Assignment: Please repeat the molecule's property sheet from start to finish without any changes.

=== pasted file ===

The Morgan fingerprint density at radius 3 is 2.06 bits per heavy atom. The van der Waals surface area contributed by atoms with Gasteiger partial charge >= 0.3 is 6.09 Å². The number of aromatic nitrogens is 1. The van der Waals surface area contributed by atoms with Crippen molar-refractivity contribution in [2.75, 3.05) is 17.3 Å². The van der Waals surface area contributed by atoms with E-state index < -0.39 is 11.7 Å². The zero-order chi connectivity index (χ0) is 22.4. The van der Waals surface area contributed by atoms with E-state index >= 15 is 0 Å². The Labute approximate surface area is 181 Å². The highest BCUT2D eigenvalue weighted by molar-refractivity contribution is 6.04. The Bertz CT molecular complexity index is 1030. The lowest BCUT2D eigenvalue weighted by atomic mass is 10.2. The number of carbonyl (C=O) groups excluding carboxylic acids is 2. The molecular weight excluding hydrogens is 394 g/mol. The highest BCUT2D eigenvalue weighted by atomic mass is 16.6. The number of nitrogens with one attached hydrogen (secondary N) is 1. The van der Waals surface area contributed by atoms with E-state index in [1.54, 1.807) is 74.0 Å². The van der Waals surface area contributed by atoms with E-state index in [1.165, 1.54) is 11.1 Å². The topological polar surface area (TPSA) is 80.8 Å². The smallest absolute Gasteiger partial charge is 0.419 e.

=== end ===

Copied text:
The Morgan fingerprint density at radius 3 is 2.06 bits per heavy atom. The van der Waals surface area contributed by atoms with Gasteiger partial charge >= 0.3 is 6.09 Å². The number of aromatic nitrogens is 1. The van der Waals surface area contributed by atoms with Crippen molar-refractivity contribution in [2.75, 3.05) is 17.3 Å². The van der Waals surface area contributed by atoms with E-state index < -0.39 is 11.7 Å². The zero-order chi connectivity index (χ0) is 22.4. The van der Waals surface area contributed by atoms with E-state index >= 15 is 0 Å². The Labute approximate surface area is 181 Å². The highest BCUT2D eigenvalue weighted by molar-refractivity contribution is 6.04. The Bertz CT molecular complexity index is 1030. The lowest BCUT2D eigenvalue weighted by atomic mass is 10.2. The number of carbonyl (C=O) groups excluding carboxylic acids is 2. The molecular weight excluding hydrogens is 394 g/mol. The highest BCUT2D eigenvalue weighted by atomic mass is 16.6. The number of nitrogens with one attached hydrogen (secondary N) is 1. The van der Waals surface area contributed by atoms with E-state index in [1.54, 1.807) is 74.0 Å². The van der Waals surface area contributed by atoms with E-state index in [1.165, 1.54) is 11.1 Å². The topological polar surface area (TPSA) is 80.8 Å². The smallest absolute Gasteiger partial charge is 0.419 e.